Review: Horse - Careful: Adam Smith Theatre, Kirkcaldy Horse McDonald

ALLAN CROW Published: Friday 21 April 2017

It’s all about finding your voice.

There is no doubt Horse McDonald has an astounding musical voice. As a singer she has produced some stunning albums and performed countless outstanding concerts. Finding her own voice has been a lifetime’s journey, one she tells in ‘Careful.’ Growing up gay in rural Lanark in the 70s was far from easy. Trying to fit in saw her bullied, and there were moments of real darkness - incredibly tough times as she strived to find her voice. She tells it all with remarkable honesty in this one-woman drama which took her on a journey well out of her comfort zone at last year’s Edinburgh Fringe. It has been expanded to include a Q&A with Horse and director Maggie Kinloch, and more music, but it still packs a mighty punch. There are moments of absolute stillness in the auditorium as Horse recalls life-changing, traumatic, challenging incidents. But there is also the warmth of her parents’ love and the music which gave her that voice and led her to huge success and, ultimately, contentment. Her story also chimes with the changing times as Scotland enshrined equality in law - the education resource pack which accompanies the show is aimed to helping young people find out more, and giving them the support they may need as they too seek to find their voice. The warmth of the Q&A brought the evening to an end on a high note - and, as always, it produced surprises. The ties that bind were evident as Horse encountered one woman who knew her parents well, and often served her dad when he visited her Lanarkshire cafe. Each time he did, he burst with pride at his daughter’s achievements. It’s moments like that which sit at the heart of Careful - on and off stage.

The biography which is set to follow will be equally fascinating. Horse McDonald: Careful is currently touring Scotland. For dates please visit: Gilded Balloon To receive a copy of the educational resource pack, contact

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Working at New Struan School as Nordoff Robbins ambassador

1st March 2019

Delighted that on #NationalMusicTherapyDay on BBC Scotland new channel, "The NINE"@BBCScotNine has a piece on Jason and Jack from @StruanSchool with Andy Jackson ( @jfunc ) and myself @lucychetty @scottishautism @JanetMcLachlan @NordoffRobbins1 @jfunc - airing from 9pm GMT @Fionasstalker and @nick_sheridan filmed us talking about our special project with the guys. The work by Janet from Nordoff at New Struan is ongoing and lead me to this wonderful place #musictherapy #NordoffRobbins #ambassador #autism #powerofmusic #team  #NationalMusicTherapyDay

Review - Horse accompanied by Gemma Filby, Freckfest, Harbour Arts Centre, Saturday 10th March 18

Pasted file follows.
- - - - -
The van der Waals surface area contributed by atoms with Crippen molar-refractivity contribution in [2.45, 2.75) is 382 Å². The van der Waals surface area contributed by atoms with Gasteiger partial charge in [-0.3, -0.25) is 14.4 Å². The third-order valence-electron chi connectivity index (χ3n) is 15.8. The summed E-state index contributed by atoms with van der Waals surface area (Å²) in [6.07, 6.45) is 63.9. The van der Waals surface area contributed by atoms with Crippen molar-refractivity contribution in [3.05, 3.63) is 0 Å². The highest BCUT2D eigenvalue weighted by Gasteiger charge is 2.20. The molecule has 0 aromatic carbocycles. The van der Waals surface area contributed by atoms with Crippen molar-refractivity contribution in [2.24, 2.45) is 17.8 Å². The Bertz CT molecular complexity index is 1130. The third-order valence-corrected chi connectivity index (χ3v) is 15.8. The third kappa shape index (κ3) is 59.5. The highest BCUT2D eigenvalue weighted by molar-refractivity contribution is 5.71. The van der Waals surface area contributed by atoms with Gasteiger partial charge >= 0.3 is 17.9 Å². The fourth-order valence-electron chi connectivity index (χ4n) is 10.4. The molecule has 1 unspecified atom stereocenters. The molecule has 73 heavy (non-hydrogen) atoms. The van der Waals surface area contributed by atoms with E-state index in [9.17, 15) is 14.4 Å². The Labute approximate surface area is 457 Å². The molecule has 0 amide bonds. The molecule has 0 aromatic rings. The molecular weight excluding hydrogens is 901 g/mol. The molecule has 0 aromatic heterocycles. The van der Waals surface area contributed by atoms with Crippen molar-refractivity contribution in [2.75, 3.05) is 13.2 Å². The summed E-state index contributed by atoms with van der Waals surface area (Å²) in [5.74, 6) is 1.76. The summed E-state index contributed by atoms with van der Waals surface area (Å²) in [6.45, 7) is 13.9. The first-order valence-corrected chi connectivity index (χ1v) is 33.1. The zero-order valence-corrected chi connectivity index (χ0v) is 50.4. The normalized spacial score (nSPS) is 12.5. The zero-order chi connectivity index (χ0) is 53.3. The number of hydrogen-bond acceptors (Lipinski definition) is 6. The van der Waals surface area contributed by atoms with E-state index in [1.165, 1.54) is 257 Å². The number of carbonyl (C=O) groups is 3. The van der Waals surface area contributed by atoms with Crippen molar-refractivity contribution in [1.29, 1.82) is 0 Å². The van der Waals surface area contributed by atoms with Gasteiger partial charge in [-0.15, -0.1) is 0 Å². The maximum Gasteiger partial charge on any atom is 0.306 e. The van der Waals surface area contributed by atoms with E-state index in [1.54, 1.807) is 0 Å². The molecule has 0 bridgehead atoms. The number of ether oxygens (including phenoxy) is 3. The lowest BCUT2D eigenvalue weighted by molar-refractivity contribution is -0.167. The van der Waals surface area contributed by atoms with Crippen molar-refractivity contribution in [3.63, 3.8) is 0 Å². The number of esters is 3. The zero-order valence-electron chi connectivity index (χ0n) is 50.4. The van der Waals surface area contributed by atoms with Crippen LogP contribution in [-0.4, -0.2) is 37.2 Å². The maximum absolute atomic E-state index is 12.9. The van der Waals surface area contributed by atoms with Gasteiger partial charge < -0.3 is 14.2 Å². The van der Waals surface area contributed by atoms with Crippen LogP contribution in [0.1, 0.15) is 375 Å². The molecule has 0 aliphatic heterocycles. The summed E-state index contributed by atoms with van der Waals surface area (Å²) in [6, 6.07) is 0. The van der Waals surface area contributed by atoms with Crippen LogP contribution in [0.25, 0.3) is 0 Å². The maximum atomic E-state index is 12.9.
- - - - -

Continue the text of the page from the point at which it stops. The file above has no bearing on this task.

Horse with Gemma Filby at Harbour Arts Centre 2 credit Paul Camlin.JPG

image - Paul Camlin

It’s been two years since Horse played her first and, until now, only Freckfest show. An instant sell-out, she vowed to return. After touring several times in the interim, not only with her music but also in a one-woman play – the critically-acclaimed ‘Careful’, she stayed true to her word. Last Saturday night (10thMarch) Horse once again slayed a sell-out audience with a combination of richly-crafted songs and stories.

“I was absolutely delighted to find the HAC rammed once again. With the audience literally feet away, it is a very intimate space. It keeps you on your toes and automatically creates a real buzz. It’s easy to have an instant rapport with the HAC audience, it feels like they really appreciate you being there! I loved the gig.”

Everyone in the room was well aware of the amazing power of Horse’s vocals beforehand. Indeed, it’s the main reason we’d another full house on our hands. It’s not until you’ve seen her up close and personal though that even the most ardent of her supporters would’ve been blown away at just how wonderful a singer she is. Freed up from the constraints of playing (although she does strap on a guitar for many of the songs), Horse is accompanied for the night by the excellent and understated Gemma Filby on keys and backing vocals. Horse allows her vocals to really fly. The way she steps up to and away from the microphone to vary the dynamics and range of her voice is very effective. Off mic she stamps out a beat on the heel of her shoe. She slaps a rhythm on her thigh. She clicks the offbeat on her fingers. In the small confines of the HAC, every individual noise can be heard and it’s these little involuntary things that elevate Horse beyond ‘good’ and into the realms of ‘great’. At times, she nearly veers into scatting jazz territory, her whole self vibrating with sound. Even the great David McAlmont talks reverentially when her name is mentioned. 

Talking about this after the show, a slightly shy Horse blushes. “I sing with my whole body, don’t I? Not just from here (pats tummy) but from everywhere(makes big circular motion). Big voice, big personality!” 

And she does have a big personality. Her between-song chatter is very funny at times. Her photographic memory perfectly recalls studio details from 20 and more years ago. At one point in the set she has an impromptu conversation with an audience member, Kevin (check!)who in the mid 1980s was her bass player. There’s talk of an anniversary tour to celebrate 25 years of Gods Home Movie, her big breakthrough album. There’s also talk of taking her celebrated ‘Shirley & Dusty’ show on the road with the aforementioned McAlmont. It might be another couple of years before she’s back in the HAC, but she never stops. 

On this form, it’s easy to see why Horse was named one of The Saltire Society’s Outstanding Women.